Scaramucci said he gave Mr. Short the opportunity to resign and that somebody of higher rank in the White House directed him to do so.  Mr. Scaramucci also said he has offered to help Mr. Short find another job.

“I got rid of somebody inside the staff because somebody above my rank suggested that person needed to be fired,” Mr. Scaramucci said on CNN.  “I didn’t want to fire him as much as we wanted to give him the opportunity to resign.”  A third former RNC ally of Mr. Priebus, White House Deputy Chief of Staff Katie Walsh, quit in March.

Recently, Scaramucci laid into a reporter from the New Yorker demanding to know who was leaking information to him. The reporter would not reveal his source, and that set the new communications director off into a tirade.  There language was very straight forward, as well as colorful, but the point was clear.  Scaramucci was going to find the people responsible for the leaks at the White House and deal with them.

The media is, of course, lapping up the actions and style of the new communications director as thirsty as a dog laps water.  They are using every word and phrase against the President’s new hire.  The phone call was discussed by the reporter on CNN within hours.  Other news outlets re-reported the tenor of the call and are trying to make something out of it that it was not and as always, citing “anonymous” sources.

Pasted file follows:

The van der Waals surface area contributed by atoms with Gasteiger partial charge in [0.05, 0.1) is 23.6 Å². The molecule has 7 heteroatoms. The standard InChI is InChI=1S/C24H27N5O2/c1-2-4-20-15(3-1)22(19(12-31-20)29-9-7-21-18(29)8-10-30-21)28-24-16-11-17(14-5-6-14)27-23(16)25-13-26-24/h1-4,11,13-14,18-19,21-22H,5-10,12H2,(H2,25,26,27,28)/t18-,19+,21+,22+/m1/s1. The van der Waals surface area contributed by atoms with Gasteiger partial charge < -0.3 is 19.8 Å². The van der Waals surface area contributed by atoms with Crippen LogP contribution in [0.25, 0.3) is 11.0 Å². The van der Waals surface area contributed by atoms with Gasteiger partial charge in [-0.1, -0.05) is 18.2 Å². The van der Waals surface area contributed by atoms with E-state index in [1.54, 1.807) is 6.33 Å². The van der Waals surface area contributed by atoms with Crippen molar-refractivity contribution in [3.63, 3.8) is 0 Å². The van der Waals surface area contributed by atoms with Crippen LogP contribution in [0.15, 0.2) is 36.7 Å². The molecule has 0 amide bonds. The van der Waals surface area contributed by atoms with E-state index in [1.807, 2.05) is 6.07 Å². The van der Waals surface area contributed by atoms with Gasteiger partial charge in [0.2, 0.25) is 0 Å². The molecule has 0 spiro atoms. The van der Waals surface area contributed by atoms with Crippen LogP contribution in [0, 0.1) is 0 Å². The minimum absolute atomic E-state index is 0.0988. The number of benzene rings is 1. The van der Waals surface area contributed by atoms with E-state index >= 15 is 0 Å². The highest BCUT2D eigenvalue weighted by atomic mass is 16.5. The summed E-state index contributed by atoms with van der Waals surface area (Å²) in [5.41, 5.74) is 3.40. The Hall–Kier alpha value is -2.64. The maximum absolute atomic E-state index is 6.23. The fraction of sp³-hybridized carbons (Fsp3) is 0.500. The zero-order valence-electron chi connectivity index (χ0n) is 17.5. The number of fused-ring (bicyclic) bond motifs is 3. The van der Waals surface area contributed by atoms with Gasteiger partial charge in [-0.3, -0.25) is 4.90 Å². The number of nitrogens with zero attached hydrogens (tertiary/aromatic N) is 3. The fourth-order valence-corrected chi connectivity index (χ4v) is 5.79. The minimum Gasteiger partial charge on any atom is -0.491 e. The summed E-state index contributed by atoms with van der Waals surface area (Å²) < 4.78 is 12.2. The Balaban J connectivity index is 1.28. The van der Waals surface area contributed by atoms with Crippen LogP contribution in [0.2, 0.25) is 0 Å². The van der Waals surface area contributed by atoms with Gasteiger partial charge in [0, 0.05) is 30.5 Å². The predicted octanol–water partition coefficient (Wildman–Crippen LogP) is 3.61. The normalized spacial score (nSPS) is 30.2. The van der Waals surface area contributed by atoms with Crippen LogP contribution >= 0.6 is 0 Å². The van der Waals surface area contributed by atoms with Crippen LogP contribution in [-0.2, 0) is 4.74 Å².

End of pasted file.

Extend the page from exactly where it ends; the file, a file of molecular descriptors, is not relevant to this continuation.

Subsequently to the revelations of the phone call, Reince Priebus has resigned.  This was foretold by the purging of those that followed him from the RNC to the White House.  It is speculated that those that never supported Trump but gladly took the White House positions have been recognized for who and what they were.  They have been removed from the staff at 1600 Pennsylvania Avenue.

Firing anyone that leaks information and pushing for prosecution where appropriate is the only way to put a fix on the sieve the information is flowing through.  Scaramucci is tough and dedicated to the President as well as to the country.  He sees, as I do, the leaking of information is not only wrong but damaging to the nation.

In the coming weeks, I think we will see a few more voluntary resignations and maybe a few not so voluntary ones.  Scaramucci is taking the mission to “drain the swamp’ to heart, and he is starting at the White House.  For those that think leaking information is a just calling, they would be wise to forego their self-importance and perceived power and come to the unsettling realization that they will be found. And Scaramucci will be the one that finds them.

Jon Harris

Jon Harris is a Senior OpsLens Contributor and former Army NCO, Sergeant Morales Club member, civilian law enforcement officer, and defense contractor with over 30 years in the law enforcement community. He is published in Army Trainer Magazine, authored regular columns in several newspapers, and is the author of the Cold War novel Breakpoint. His adventures as a security contractor in Afghanistan and Iraq can be found on www.dispatchfromdownrange.com. He holds a B.S. in Government and Politics and an M.S. in Criminal Justice and is currently completing his Juris Doctor degree.